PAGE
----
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    Icon and Mirror

    A photo-essay on the women of Voronezh, Russia

    Pola Rader

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    Russian orthodox Christians often take a dim view of feminism. Despite advances in women’s rights in Russia since women gained the right to vote in 1917, in the world of Orthodoxy women still play a clearly defined role.

    Does this traditional view mean an infringement of women’s rights? Can the voice of modern Orthodox women be heard in the church today? These questions were the starting point for my photography project “Icon and Mirror,” in which I explore the relationship between the idealization of the iconic Virgin Mary, on the one hand, and the treatment of real women in today’s Russia on the other.

    I chose to focus on Voronezh, a city of one million in the heart of south Russia, where the heritage of Russian Orthodox traditions is treasured and passed from one generation to the next.

    I found that women are prominent as leaders and activists in Voronezh’s many Orthodox organizations and communities. Since 2003, the wives of Orthodox priests here have helped shape the life of the Voronezh diocese through a women’s council, which is the only one of its kind in Russia today. I ask Tatiana Volodko, a presbytera or priest’s wife and a member of the council, why that is. “In other regions, they are reluctant for some reason,” she tells me. “Women are too passive.”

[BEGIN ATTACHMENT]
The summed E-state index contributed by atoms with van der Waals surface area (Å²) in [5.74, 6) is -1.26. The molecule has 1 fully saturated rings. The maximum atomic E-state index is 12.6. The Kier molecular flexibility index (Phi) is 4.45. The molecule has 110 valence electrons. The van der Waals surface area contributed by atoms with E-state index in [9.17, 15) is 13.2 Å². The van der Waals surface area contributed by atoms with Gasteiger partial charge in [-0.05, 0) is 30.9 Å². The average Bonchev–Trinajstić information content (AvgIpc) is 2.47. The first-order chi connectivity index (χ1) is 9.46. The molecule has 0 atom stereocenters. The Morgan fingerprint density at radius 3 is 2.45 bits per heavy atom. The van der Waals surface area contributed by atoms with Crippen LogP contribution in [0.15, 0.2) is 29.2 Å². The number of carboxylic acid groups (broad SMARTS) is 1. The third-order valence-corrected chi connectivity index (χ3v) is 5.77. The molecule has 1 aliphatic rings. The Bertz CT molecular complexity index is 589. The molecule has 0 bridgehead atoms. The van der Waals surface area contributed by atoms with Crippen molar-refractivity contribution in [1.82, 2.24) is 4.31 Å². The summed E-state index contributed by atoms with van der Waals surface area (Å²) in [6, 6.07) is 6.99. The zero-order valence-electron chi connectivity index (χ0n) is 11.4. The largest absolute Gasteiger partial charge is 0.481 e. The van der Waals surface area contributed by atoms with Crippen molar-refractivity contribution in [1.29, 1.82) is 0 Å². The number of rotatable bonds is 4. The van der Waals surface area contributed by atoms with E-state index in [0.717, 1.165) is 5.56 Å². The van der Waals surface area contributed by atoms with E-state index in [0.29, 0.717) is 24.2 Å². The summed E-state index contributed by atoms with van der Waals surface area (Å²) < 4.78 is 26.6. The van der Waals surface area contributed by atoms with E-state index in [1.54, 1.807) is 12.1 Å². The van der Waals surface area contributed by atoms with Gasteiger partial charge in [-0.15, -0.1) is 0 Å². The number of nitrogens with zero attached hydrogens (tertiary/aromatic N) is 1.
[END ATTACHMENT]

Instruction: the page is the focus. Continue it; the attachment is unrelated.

Surely passivity stems from a misunderstanding of Orthodox humility. True humility should come from within as the crown of the Christian life, not be forced upon women by restrictive traditions that keep them from participating in the life of the church.

    In Voronezh, at least, Orthodox women are not holding back. The women I photographed are remarkable for their inner energy and their drive to serve. As I hope my photography conveys, Voronezh’s women embody both traditional Orthodox femininity and the plucky spirit of a modern woman.

    A parishioner after the Sunday service.

    A parishioner after the Sunday service.

     

    Ninety-five-year-old Varvara, the oldest parishioner of the Church of Saint Michael, at her home

    Ninety-five-year-old Varvara, the oldest parishioner of the Church of Saint Michael, at her home

     

    After the Sunday service, in the church courtyard

    After the Sunday service, in the church courtyard

     

    A theological seminary student in the icon-painting workshop

    A theological seminary student in the icon-painting workshop

     

    Tatiana Volodko, chairwoman of the women’s council

    Tatiana Volodko, chairwoman of the women’s council

     

    Alla Lutskevich and her daughter visiting a parishioner

    Alla Lutskevich and her daughter visiting a parishioner

     


    All photographs by Pola Rader. Used by permission.

    Contributed By

    Pola Rader is a conceptual documentary photographer and filmmaker based in Kiel, Germany.

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